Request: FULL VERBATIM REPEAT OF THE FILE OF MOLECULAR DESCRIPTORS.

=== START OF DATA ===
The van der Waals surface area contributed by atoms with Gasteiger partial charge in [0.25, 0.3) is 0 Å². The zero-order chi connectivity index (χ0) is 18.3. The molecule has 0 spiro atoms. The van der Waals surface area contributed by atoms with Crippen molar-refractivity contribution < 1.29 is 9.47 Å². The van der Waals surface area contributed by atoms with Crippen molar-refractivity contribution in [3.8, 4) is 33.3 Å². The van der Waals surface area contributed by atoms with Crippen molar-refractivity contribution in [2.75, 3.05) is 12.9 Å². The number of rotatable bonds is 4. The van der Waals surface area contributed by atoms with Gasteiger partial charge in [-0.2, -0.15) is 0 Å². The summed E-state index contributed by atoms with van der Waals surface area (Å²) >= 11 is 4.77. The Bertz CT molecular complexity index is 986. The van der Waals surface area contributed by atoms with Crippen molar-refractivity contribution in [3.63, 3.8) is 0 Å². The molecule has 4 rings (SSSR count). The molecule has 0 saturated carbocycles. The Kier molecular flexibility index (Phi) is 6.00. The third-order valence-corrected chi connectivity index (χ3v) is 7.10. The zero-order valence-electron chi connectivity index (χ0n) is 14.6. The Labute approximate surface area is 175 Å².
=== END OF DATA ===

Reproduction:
The van der Waals surface area contributed by atoms with Gasteiger partial charge in [0.25, 0.3) is 0 Å². The zero-order chi connectivity index (χ0) is 18.3. The molecule has 0 spiro atoms. The van der Waals surface area contributed by atoms with Crippen molar-refractivity contribution < 1.29 is 9.47 Å². The van der Waals surface area contributed by atoms with Crippen molar-refractivity contribution in [3.8, 4) is 33.3 Å². The van der Waals surface area contributed by atoms with Crippen molar-refractivity contribution in [2.75, 3.05) is 12.9 Å². The number of rotatable bonds is 4. The van der Waals surface area contributed by atoms with Gasteiger partial charge in [-0.2, -0.15) is 0 Å². The summed E-state index contributed by atoms with van der Waals surface area (Å²) >= 11 is 4.77. The Bertz CT molecular complexity index is 986. The van der Waals surface area contributed by atoms with Crippen molar-refractivity contribution in [3.63, 3.8) is 0 Å². The molecule has 4 rings (SSSR count). The molecule has 0 saturated carbocycles. The Kier molecular flexibility index (Phi) is 6.00. The third-order valence-corrected chi connectivity index (χ3v) is 7.10. The zero-order valence-electron chi connectivity index (χ0n) is 14.6. The Labute approximate surface area is 175 Å².